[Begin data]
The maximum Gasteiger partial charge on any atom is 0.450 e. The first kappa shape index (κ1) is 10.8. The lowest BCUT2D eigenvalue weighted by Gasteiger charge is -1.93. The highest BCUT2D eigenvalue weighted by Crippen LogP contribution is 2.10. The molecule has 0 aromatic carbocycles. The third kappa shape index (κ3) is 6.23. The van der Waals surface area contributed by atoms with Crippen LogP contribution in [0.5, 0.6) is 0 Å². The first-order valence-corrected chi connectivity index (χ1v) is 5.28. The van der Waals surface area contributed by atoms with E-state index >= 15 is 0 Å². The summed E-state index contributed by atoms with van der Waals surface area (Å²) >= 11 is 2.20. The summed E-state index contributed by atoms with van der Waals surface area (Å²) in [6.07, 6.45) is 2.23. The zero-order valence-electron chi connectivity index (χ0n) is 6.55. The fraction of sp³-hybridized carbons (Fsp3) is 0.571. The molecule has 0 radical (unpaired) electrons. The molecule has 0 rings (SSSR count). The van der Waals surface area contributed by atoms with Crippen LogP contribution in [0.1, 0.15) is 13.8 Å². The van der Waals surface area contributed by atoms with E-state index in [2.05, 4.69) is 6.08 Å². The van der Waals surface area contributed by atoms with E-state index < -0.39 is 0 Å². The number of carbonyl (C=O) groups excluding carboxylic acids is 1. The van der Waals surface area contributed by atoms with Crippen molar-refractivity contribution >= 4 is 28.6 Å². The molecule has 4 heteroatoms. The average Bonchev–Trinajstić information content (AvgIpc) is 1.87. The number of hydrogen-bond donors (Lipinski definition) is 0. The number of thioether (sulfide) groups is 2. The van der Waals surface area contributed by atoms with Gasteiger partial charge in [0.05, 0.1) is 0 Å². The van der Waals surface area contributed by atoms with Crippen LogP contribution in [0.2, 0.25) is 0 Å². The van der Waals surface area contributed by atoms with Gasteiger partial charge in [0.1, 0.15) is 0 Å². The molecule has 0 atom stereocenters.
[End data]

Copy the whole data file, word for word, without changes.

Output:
The maximum Gasteiger partial charge on any atom is 0.450 e. The first kappa shape index (κ1) is 10.8. The lowest BCUT2D eigenvalue weighted by Gasteiger charge is -1.93. The highest BCUT2D eigenvalue weighted by Crippen LogP contribution is 2.10. The molecule has 0 aromatic carbocycles. The third kappa shape index (κ3) is 6.23. The van der Waals surface area contributed by atoms with Crippen LogP contribution in [0.5, 0.6) is 0 Å². The first-order valence-corrected chi connectivity index (χ1v) is 5.28. The van der Waals surface area contributed by atoms with E-state index >= 15 is 0 Å². The summed E-state index contributed by atoms with van der Waals surface area (Å²) >= 11 is 2.20. The summed E-state index contributed by atoms with van der Waals surface area (Å²) in [6.07, 6.45) is 2.23. The zero-order valence-electron chi connectivity index (χ0n) is 6.55. The fraction of sp³-hybridized carbons (Fsp3) is 0.571. The molecule has 0 radical (unpaired) electrons. The molecule has 0 rings (SSSR count). The van der Waals surface area contributed by atoms with Crippen LogP contribution in [0.1, 0.15) is 13.8 Å². The van der Waals surface area contributed by atoms with E-state index in [2.05, 4.69) is 6.08 Å². The van der Waals surface area contributed by atoms with E-state index < -0.39 is 0 Å². The number of carbonyl (C=O) groups excluding carboxylic acids is 1. The van der Waals surface area contributed by atoms with Crippen molar-refractivity contribution >= 4 is 28.6 Å². The molecule has 4 heteroatoms. The average Bonchev–Trinajstić information content (AvgIpc) is 1.87. The number of hydrogen-bond donors (Lipinski definition) is 0. The number of thioether (sulfide) groups is 2. The van der Waals surface area contributed by atoms with Gasteiger partial charge in [0.05, 0.1) is 0 Å². The van der Waals surface area contributed by atoms with Crippen LogP contribution in [0.2, 0.25) is 0 Å². The van der Waals surface area contributed by atoms with Gasteiger partial charge in [0.1, 0.15) is 0 Å². The molecule has 0 atom stereocenters.